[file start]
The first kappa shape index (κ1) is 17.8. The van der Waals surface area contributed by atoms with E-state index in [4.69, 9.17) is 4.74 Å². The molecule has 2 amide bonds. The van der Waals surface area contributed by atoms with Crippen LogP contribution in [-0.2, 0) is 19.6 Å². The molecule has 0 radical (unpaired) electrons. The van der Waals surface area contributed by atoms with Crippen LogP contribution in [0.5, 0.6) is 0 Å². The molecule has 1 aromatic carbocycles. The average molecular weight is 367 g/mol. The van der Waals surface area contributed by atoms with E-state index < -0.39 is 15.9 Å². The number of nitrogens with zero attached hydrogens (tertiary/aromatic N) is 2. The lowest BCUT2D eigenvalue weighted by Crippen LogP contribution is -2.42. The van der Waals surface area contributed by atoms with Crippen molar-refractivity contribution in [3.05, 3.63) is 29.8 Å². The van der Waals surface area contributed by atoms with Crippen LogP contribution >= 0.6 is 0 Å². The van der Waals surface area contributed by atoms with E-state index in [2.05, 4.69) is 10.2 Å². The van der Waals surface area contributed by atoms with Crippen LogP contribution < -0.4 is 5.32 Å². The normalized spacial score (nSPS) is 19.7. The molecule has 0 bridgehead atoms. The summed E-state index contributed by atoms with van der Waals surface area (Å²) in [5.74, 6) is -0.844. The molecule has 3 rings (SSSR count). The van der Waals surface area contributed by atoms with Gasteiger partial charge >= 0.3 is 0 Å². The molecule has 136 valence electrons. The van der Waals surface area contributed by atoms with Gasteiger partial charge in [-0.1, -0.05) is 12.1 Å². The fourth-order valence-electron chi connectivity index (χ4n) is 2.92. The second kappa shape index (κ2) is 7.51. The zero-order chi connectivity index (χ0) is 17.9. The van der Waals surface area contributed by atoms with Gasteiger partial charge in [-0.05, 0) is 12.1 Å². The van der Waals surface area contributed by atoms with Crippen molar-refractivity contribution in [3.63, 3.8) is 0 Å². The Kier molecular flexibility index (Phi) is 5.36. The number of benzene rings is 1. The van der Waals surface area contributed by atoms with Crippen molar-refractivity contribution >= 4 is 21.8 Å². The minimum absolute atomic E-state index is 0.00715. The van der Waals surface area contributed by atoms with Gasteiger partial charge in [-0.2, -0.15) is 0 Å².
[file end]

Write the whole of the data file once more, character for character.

The first kappa shape index (κ1) is 17.8. The van der Waals surface area contributed by atoms with E-state index in [4.69, 9.17) is 4.74 Å². The molecule has 2 amide bonds. The van der Waals surface area contributed by atoms with Crippen LogP contribution in [-0.2, 0) is 19.6 Å². The molecule has 0 radical (unpaired) electrons. The van der Waals surface area contributed by atoms with Crippen LogP contribution in [0.5, 0.6) is 0 Å². The molecule has 1 aromatic carbocycles. The average molecular weight is 367 g/mol. The van der Waals surface area contributed by atoms with E-state index < -0.39 is 15.9 Å². The number of nitrogens with zero attached hydrogens (tertiary/aromatic N) is 2. The lowest BCUT2D eigenvalue weighted by Crippen LogP contribution is -2.42. The van der Waals surface area contributed by atoms with Crippen molar-refractivity contribution in [3.05, 3.63) is 29.8 Å². The van der Waals surface area contributed by atoms with Crippen LogP contribution >= 0.6 is 0 Å². The van der Waals surface area contributed by atoms with E-state index in [2.05, 4.69) is 10.2 Å². The van der Waals surface area contributed by atoms with Crippen LogP contribution < -0.4 is 5.32 Å². The normalized spacial score (nSPS) is 19.7. The molecule has 0 bridgehead atoms. The summed E-state index contributed by atoms with van der Waals surface area (Å²) in [5.74, 6) is -0.844. The molecule has 3 rings (SSSR count). The van der Waals surface area contributed by atoms with Gasteiger partial charge >= 0.3 is 0 Å². The molecule has 136 valence electrons. The van der Waals surface area contributed by atoms with Gasteiger partial charge in [-0.1, -0.05) is 12.1 Å². The fourth-order valence-electron chi connectivity index (χ4n) is 2.92. The second kappa shape index (κ2) is 7.51. The zero-order chi connectivity index (χ0) is 17.9. The van der Waals surface area contributed by atoms with Gasteiger partial charge in [-0.05, 0) is 12.1 Å². The van der Waals surface area contributed by atoms with Crippen molar-refractivity contribution in [3.63, 3.8) is 0 Å². The Kier molecular flexibility index (Phi) is 5.36. The number of benzene rings is 1. The van der Waals surface area contributed by atoms with Crippen molar-refractivity contribution >= 4 is 21.8 Å². The minimum absolute atomic E-state index is 0.00715. The van der Waals surface area contributed by atoms with Gasteiger partial charge in [-0.2, -0.15) is 0 Å².